By Gita Aravamudan
(Independent Journalist and Author of Baby Makers: The Story of Indian Surrogacy)
In this season of bans, the one which went almost unnoticed by the public at large was the proposal to ban commercial surrogacy in India. Perhaps this is because most people don’t even know what surrogacy is, let alone commercial surrogacy.
And yet commercial surrogacy is a multimillion dollar business in our country. According to a UN backed study done in 2012, the estimated the business is more than $400 million a year, with over 3,000 fertility clinics across India. These figures would most probably have gone up by now. Actually, no one has a proper estimate of the number of fertility clinics or how much business they do because no systematic effort has been made to collect proper data. Over the last decade and a half, this “Make in India” business has merrily mushroomed without regulation.
Surrogacy is the process by which one woman rents out her womb to another who is unable to carry her own baby. It is part of a medical procedure which enables infertile couples to use their gametes (eggs and sperm) to create an embryo through a process known as in vitro fertilization (IVF). This embryo is subsequently implanted back into a womb for incubation. If the womb of the woman in this process is found unfit to carry a baby, another woman’s womb is used. The woman who bears the baby for someone else is called a surrogate.
An altruistic surrogate is one who does this for free. A commercial surrogate uses her womb to earn money. According to the new proposal, the government plans to ban commercial surrogacy for foreigners and Indians alike and will allow only proven infertile Indian couples to hire altruistic surrogates.
Many countries have found that banning fertility treatment pushes the business underground. In countries like Britain, for example, where only altruistic surrogacy is allowed, the surrogate is often paid much more than what is actually revealed. In countries where the sale of human gametes is prohibited, there is a flourishing trade in the black market. One can imagine what will happen in country like ours where there is a flourishing underground market for anything and everything.
In 2000, no one in India had even heard of Fertility Tourism. But by 2012, when I started researching my book “Baby Makers: The story of Indian Surrogacy,” it was one of the big money spinners. Patients with fertility problems were being offered a bouquet of services including surrogacy, third-party gamete transfer and in vitro fertilization. Eggs, sperm and even embryos could be bought or sold like any other commodity. Frozen embryos were imported to India through special courier services. Until a couple of years ago, India also offered fertility packages to gay couples coming from abroad.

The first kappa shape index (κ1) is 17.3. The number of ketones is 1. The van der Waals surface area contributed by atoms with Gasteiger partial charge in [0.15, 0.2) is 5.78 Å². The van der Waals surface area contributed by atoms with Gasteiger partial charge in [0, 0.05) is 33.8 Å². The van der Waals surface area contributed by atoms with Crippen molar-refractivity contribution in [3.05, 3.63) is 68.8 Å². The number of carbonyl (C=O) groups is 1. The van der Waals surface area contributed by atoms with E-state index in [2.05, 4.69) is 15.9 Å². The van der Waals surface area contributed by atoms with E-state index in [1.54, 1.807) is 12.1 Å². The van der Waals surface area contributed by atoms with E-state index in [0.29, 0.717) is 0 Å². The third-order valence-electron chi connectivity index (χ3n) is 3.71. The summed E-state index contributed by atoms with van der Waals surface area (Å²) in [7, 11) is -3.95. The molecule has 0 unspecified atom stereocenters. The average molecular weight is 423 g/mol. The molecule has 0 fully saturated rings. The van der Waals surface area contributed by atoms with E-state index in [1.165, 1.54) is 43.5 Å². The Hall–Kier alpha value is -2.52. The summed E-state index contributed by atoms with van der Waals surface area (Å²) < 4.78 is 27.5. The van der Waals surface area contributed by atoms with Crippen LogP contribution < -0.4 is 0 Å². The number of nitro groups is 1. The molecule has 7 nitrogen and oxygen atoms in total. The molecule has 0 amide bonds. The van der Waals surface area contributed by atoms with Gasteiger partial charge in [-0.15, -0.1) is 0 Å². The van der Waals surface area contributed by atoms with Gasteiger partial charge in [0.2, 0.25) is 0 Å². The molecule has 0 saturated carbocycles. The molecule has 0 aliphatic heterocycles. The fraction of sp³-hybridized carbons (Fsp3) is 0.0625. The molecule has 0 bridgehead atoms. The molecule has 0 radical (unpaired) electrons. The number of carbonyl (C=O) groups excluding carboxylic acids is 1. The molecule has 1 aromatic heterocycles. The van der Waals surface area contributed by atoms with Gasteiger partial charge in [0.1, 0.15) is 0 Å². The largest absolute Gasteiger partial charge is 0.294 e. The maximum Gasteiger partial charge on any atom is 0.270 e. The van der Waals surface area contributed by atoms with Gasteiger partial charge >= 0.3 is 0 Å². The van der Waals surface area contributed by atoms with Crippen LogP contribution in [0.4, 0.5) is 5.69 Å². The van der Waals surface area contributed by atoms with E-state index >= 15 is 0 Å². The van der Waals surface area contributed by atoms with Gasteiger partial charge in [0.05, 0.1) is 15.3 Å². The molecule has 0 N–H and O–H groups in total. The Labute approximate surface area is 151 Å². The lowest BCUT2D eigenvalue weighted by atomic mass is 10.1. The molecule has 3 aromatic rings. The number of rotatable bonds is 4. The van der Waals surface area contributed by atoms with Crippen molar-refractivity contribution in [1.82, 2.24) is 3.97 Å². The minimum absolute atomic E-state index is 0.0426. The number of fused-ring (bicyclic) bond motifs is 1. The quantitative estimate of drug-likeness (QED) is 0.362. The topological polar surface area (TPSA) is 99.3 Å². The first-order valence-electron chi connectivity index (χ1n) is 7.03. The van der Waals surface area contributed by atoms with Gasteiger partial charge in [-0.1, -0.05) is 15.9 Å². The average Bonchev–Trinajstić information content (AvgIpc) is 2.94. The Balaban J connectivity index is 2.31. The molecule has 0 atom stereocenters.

Assisted Reproductive Technology (ART) has been a commercially available service since the 1970s in developed Western nations. But due to various concerns – ethical, religious, medical – many countries have regulations in place. Some predominantly Catholic countries in Europe do not allow commercial surrogacy. Others have strict rules regarding the number of embryos that can be transplanted. In some countries, older women, gays and single women are not allowed to undergo treatment for infertility. Commercial egg donation is also banned in many countries. In the US commercial surrogacy is allowed in some states, banned in others and regulated in some. In the UK only altruistic surrogacy is allowed.
All this means long delays and escalating costs which often renders the treatment far out of the common man’s reach. Over the years, India has become a hot destination catering to this niche market. There are several reasons for this, the topmost being the easy availability of commercial surrogacy, which is unquestioned and unambiguously legal in India…. At least until now.
There are other more practical reasons too. Since the demand for fertility treatment and surrogacy arrangements has been growing exponentially over the last 15 years, Indian doctors have now garnered a lot of expertise in the field. The medical facilities here are good and not exorbitantly expensive. We have a fairly large English speaking population so communication is not a problem. And most importantly there are a large number of women willing to rent out their wombs because they need the money they earn.